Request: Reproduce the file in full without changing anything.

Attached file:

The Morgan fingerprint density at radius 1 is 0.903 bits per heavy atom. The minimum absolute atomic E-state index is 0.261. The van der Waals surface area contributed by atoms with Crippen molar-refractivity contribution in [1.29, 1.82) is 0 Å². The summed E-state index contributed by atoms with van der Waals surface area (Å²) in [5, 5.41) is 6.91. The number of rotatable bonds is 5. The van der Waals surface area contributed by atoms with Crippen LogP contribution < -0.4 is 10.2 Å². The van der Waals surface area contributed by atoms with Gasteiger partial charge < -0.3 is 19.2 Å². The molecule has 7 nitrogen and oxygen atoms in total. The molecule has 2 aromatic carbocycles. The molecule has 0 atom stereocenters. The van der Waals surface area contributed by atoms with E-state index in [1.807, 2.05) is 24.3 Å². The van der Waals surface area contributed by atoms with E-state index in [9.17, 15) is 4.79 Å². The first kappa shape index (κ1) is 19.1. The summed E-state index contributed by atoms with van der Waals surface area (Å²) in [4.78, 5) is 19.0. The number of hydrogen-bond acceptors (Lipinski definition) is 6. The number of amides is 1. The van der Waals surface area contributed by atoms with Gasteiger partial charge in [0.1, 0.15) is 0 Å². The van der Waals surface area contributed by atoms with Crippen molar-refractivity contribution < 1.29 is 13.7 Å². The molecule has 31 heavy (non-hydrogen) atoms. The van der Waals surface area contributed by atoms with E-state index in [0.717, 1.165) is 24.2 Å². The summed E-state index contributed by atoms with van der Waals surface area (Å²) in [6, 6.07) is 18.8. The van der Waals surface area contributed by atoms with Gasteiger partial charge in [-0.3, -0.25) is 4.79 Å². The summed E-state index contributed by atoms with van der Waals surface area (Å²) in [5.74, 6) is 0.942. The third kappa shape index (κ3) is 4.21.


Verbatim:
The Morgan fingerprint density at radius 1 is 0.903 bits per heavy atom. The minimum absolute atomic E-state index is 0.261. The van der Waals surface area contributed by atoms with Crippen molar-refractivity contribution in [1.29, 1.82) is 0 Å². The summed E-state index contributed by atoms with van der Waals surface area (Å²) in [5, 5.41) is 6.91. The number of rotatable bonds is 5. The van der Waals surface area contributed by atoms with Crippen LogP contribution < -0.4 is 10.2 Å². The van der Waals surface area contributed by atoms with Gasteiger partial charge < -0.3 is 19.2 Å². The molecule has 7 nitrogen and oxygen atoms in total. The molecule has 2 aromatic carbocycles. The molecule has 0 atom stereocenters. The van der Waals surface area contributed by atoms with E-state index in [1.807, 2.05) is 24.3 Å². The van der Waals surface area contributed by atoms with E-state index in [9.17, 15) is 4.79 Å². The first kappa shape index (κ1) is 19.1. The summed E-state index contributed by atoms with van der Waals surface area (Å²) in [4.78, 5) is 19.0. The number of hydrogen-bond acceptors (Lipinski definition) is 6. The number of amides is 1. The van der Waals surface area contributed by atoms with Gasteiger partial charge in [0.1, 0.15) is 0 Å². The van der Waals surface area contributed by atoms with Crippen molar-refractivity contribution < 1.29 is 13.7 Å². The molecule has 31 heavy (non-hydrogen) atoms. The van der Waals surface area contributed by atoms with E-state index in [0.717, 1.165) is 24.2 Å². The summed E-state index contributed by atoms with van der Waals surface area (Å²) in [6, 6.07) is 18.8. The van der Waals surface area contributed by atoms with Gasteiger partial charge in [-0.3, -0.25) is 4.79 Å². The summed E-state index contributed by atoms with van der Waals surface area (Å²) in [5.74, 6) is 0.942. The third kappa shape index (κ3) is 4.21.